As part of the “Borrower Defense to Repayment Final Rules (dubbed institutional accountability final rules), The U.S. Department of Education amended the Student Assistance General Provisions regulations. New rules were added establishing conditions and events that could have an adverse, material effect on an institution’s financial condition, thus warranting protections for students and taxpayers. These are broken up into two categories; mandatory and discretionary financial responsibility triggering events.

Unlike the Borrower Defense to
Repayment regulations included in this package which will go into effect on
July 1, 2020, the amendments below are scheduled for immediate implementation.

Financial Responsibility – Mandatory and Discretionary Triggering Events

The Final Regulations establish mandatory and
discretionary triggering events that have, or could have, a materially adverse
impact on an institution’s financial condition that warrant financial

The mandatory triggering events are: 

1) Liabilities arising from a settlement,
final judgment from a court, or final determination arising from an
administrative action or proceeding initiated by a Federal or State

2) Withdrawal of owner’s equity from the
institution, unless the withdrawal is a transfer to an entity included in the
affiliated entity group upon whose basis the institution’s composite score was

3) For publicly traded institutions, the
Securities and Exchange Commission issues an order suspending or revoking the
registration of the institution’s securities or suspends trading of the
institution’s securities on any national securities exchange, the national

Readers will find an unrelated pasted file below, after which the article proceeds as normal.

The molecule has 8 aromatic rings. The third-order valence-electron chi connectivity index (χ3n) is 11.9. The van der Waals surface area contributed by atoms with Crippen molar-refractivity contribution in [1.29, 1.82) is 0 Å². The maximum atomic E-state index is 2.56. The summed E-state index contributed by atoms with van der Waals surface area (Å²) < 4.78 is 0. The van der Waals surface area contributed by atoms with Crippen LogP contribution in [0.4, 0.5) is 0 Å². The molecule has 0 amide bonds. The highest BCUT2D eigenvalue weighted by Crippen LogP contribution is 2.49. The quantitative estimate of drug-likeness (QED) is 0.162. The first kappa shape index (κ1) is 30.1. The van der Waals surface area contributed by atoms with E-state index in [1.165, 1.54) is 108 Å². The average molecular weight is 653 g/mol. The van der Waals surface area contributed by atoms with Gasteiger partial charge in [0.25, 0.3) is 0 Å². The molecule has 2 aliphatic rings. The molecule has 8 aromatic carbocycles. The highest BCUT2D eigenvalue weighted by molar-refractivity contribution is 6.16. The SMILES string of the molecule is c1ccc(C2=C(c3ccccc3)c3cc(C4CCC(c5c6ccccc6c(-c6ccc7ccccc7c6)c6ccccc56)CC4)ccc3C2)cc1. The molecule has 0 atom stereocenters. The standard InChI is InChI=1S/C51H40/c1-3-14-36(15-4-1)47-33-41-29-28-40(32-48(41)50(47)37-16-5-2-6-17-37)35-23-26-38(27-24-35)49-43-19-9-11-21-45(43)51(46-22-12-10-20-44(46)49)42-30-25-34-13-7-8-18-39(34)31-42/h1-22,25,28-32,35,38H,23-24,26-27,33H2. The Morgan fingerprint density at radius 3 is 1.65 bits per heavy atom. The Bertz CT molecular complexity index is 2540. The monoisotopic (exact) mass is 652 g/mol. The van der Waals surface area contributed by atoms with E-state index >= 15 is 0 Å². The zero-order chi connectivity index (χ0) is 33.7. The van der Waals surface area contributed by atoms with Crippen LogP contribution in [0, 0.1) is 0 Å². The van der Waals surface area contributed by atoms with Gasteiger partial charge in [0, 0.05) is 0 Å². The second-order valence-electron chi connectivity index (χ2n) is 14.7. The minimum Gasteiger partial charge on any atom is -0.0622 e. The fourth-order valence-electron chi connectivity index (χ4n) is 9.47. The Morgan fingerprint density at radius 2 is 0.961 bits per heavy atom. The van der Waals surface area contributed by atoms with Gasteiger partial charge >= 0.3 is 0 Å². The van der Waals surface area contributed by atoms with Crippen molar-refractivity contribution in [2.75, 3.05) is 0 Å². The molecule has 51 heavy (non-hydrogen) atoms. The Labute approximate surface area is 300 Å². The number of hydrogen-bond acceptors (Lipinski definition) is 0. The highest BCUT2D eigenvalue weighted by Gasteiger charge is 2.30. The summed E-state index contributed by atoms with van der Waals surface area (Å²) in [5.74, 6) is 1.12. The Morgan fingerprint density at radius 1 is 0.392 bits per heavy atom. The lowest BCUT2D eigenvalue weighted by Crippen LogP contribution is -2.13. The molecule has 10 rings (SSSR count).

securities exchange notifies the institution that it is not in compliance with
the exchange’s listing requirements and the institution’s securities are
delisted, or the SEC is not in timely receipt of a required report and did not
issue an extension to file the report; and 

4) For the fiscal year reported, when an
institution is subject to two or more discretionary triggering events, those
events become mandatory triggering events, unless a triggering event is
resolved before any subsequent event(s) occurs.  

Discretionary triggering events in the Final Regulations include:

1) The institution’s accrediting agency issues
an order, such as a show-cause order or similar action, that if not satisfied
could result in the loss of institutional accreditation; 

2) The institution violated a provision or
requirement in a security or loan agreement with a creditor; 

3) The institution’s State licensing or
authorizing agency notified the institution that it has violated a State
licensing or authorizing agency requirement and that the agency intends to
withdraw or terminate the institution’s licensure or authorization, if the
institution does not take the steps necessary to come into compliance; 

4) The institution’s failure to meet the 90/10

5) As calculated by the Secretary, the
institution has high annual dropout rates; and

6) The institution’s two most recent official
cohort default rates are thirty percent or greater, unless the institution
files a challenge, which results in reducing below thirty percent the official
cohort default rate for either of or both of those years or precludes the rates
from either or both years from resulting in a loss of eligibility or
provisional certification.

Finally, the Final Regulations also
update the definitions and terms used to calculate an institution’s composite
score and the composite score methodology to align with changes in FASB
accounting standards. Existing leases will be grandfathered, and the new
regulations only apply to new leases.  Existing
long-term debt rules are also being grandfathered, but the new rules require
tie-ins to plant, property, and equipment new long-term debt.  In addition, the Final Regulations revise
Appendices A and B of the financial responsibility regulations to conform with
the updates and changes in accounting standards.